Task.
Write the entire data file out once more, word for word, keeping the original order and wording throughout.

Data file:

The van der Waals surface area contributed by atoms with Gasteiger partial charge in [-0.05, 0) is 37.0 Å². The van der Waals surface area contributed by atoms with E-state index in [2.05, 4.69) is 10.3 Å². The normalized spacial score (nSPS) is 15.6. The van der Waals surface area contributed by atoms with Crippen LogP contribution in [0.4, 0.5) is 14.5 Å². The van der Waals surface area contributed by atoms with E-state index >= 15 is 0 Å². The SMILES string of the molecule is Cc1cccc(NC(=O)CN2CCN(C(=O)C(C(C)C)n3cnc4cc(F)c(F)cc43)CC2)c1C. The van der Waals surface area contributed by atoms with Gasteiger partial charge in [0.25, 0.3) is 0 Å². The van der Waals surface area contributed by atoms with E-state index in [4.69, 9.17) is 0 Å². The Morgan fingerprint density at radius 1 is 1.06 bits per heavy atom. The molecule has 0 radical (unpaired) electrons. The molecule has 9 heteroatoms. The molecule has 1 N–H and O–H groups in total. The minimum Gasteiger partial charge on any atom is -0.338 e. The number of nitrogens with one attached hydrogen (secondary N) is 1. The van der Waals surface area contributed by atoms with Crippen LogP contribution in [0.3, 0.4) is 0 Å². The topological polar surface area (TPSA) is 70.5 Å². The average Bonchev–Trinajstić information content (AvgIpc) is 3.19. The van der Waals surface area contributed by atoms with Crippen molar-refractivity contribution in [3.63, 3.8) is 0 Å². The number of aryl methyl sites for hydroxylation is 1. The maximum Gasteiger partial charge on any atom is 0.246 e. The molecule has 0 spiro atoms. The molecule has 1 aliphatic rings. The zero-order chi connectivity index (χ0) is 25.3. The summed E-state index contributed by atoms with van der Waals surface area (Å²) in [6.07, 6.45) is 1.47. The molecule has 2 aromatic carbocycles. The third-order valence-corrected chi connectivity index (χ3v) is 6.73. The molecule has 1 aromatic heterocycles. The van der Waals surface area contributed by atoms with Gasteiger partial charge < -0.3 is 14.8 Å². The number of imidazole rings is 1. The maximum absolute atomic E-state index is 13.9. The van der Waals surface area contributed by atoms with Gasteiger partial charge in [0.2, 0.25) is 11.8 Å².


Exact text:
The van der Waals surface area contributed by atoms with Gasteiger partial charge in [-0.05, 0) is 37.0 Å². The van der Waals surface area contributed by atoms with E-state index in [2.05, 4.69) is 10.3 Å². The normalized spacial score (nSPS) is 15.6. The van der Waals surface area contributed by atoms with Crippen LogP contribution in [0.4, 0.5) is 14.5 Å². The van der Waals surface area contributed by atoms with E-state index >= 15 is 0 Å². The SMILES string of the molecule is Cc1cccc(NC(=O)CN2CCN(C(=O)C(C(C)C)n3cnc4cc(F)c(F)cc43)CC2)c1C. The van der Waals surface area contributed by atoms with Gasteiger partial charge in [0.25, 0.3) is 0 Å². The van der Waals surface area contributed by atoms with E-state index in [4.69, 9.17) is 0 Å². The Morgan fingerprint density at radius 1 is 1.06 bits per heavy atom. The molecule has 0 radical (unpaired) electrons. The molecule has 9 heteroatoms. The molecule has 1 N–H and O–H groups in total. The minimum Gasteiger partial charge on any atom is -0.338 e. The number of nitrogens with one attached hydrogen (secondary N) is 1. The van der Waals surface area contributed by atoms with Crippen LogP contribution in [0.3, 0.4) is 0 Å². The topological polar surface area (TPSA) is 70.5 Å². The average Bonchev–Trinajstić information content (AvgIpc) is 3.19. The van der Waals surface area contributed by atoms with Crippen molar-refractivity contribution in [3.63, 3.8) is 0 Å². The number of aryl methyl sites for hydroxylation is 1. The maximum Gasteiger partial charge on any atom is 0.246 e. The molecule has 0 spiro atoms. The molecule has 1 aliphatic rings. The zero-order chi connectivity index (χ0) is 25.3. The summed E-state index contributed by atoms with van der Waals surface area (Å²) in [6.07, 6.45) is 1.47. The molecule has 2 aromatic carbocycles. The third-order valence-corrected chi connectivity index (χ3v) is 6.73. The molecule has 1 aromatic heterocycles. The van der Waals surface area contributed by atoms with Gasteiger partial charge < -0.3 is 14.8 Å². The number of imidazole rings is 1. The maximum absolute atomic E-state index is 13.9. The van der Waals surface area contributed by atoms with Gasteiger partial charge in [0.2, 0.25) is 11.8 Å².